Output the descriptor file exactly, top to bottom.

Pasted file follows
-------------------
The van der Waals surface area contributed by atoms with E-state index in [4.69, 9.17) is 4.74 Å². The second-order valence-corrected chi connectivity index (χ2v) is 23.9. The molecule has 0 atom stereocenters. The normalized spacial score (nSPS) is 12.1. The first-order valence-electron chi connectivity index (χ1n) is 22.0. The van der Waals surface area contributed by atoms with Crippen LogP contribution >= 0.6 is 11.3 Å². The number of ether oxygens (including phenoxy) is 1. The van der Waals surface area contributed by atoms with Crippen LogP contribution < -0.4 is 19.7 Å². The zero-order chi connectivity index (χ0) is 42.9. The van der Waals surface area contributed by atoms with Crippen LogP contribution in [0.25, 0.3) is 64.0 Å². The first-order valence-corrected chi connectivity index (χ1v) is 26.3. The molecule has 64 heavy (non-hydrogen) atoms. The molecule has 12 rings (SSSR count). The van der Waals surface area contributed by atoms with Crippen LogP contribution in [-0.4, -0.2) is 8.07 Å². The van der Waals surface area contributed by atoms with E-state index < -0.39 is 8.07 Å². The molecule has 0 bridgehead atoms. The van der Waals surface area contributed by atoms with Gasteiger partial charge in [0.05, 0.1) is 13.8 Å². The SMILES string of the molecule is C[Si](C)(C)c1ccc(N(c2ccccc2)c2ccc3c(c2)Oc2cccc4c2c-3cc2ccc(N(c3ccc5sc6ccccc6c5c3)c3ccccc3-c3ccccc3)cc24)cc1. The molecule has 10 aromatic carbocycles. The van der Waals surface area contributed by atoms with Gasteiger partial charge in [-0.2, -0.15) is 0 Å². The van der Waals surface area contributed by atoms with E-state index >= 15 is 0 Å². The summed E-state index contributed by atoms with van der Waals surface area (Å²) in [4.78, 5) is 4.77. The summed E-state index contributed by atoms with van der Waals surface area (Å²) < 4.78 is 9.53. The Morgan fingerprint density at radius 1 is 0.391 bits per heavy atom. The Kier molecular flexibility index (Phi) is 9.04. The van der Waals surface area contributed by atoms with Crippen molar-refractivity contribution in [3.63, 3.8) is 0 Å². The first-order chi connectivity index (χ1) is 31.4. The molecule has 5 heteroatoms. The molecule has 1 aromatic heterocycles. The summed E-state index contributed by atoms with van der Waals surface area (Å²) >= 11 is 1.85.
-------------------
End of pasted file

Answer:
The van der Waals surface area contributed by atoms with E-state index in [4.69, 9.17) is 4.74 Å². The second-order valence-corrected chi connectivity index (χ2v) is 23.9. The molecule has 0 atom stereocenters. The normalized spacial score (nSPS) is 12.1. The first-order valence-electron chi connectivity index (χ1n) is 22.0. The van der Waals surface area contributed by atoms with Crippen LogP contribution >= 0.6 is 11.3 Å². The number of ether oxygens (including phenoxy) is 1. The van der Waals surface area contributed by atoms with Crippen LogP contribution < -0.4 is 19.7 Å². The zero-order chi connectivity index (χ0) is 42.9. The van der Waals surface area contributed by atoms with Crippen LogP contribution in [0.25, 0.3) is 64.0 Å². The first-order valence-corrected chi connectivity index (χ1v) is 26.3. The molecule has 64 heavy (non-hydrogen) atoms. The molecule has 12 rings (SSSR count). The van der Waals surface area contributed by atoms with Crippen LogP contribution in [-0.4, -0.2) is 8.07 Å². The van der Waals surface area contributed by atoms with E-state index < -0.39 is 8.07 Å². The molecule has 0 bridgehead atoms. The van der Waals surface area contributed by atoms with Gasteiger partial charge in [0.05, 0.1) is 13.8 Å². The SMILES string of the molecule is C[Si](C)(C)c1ccc(N(c2ccccc2)c2ccc3c(c2)Oc2cccc4c2c-3cc2ccc(N(c3ccc5sc6ccccc6c5c3)c3ccccc3-c3ccccc3)cc24)cc1. The molecule has 10 aromatic carbocycles. The van der Waals surface area contributed by atoms with Gasteiger partial charge in [-0.2, -0.15) is 0 Å². The van der Waals surface area contributed by atoms with E-state index >= 15 is 0 Å². The summed E-state index contributed by atoms with van der Waals surface area (Å²) in [4.78, 5) is 4.77. The summed E-state index contributed by atoms with van der Waals surface area (Å²) < 4.78 is 9.53. The Morgan fingerprint density at radius 1 is 0.391 bits per heavy atom. The Kier molecular flexibility index (Phi) is 9.04. The van der Waals surface area contributed by atoms with Crippen molar-refractivity contribution in [3.63, 3.8) is 0 Å². The first-order chi connectivity index (χ1) is 31.4. The molecule has 5 heteroatoms. The molecule has 1 aromatic heterocycles. The summed E-state index contributed by atoms with van der Waals surface area (Å²) >= 11 is 1.85.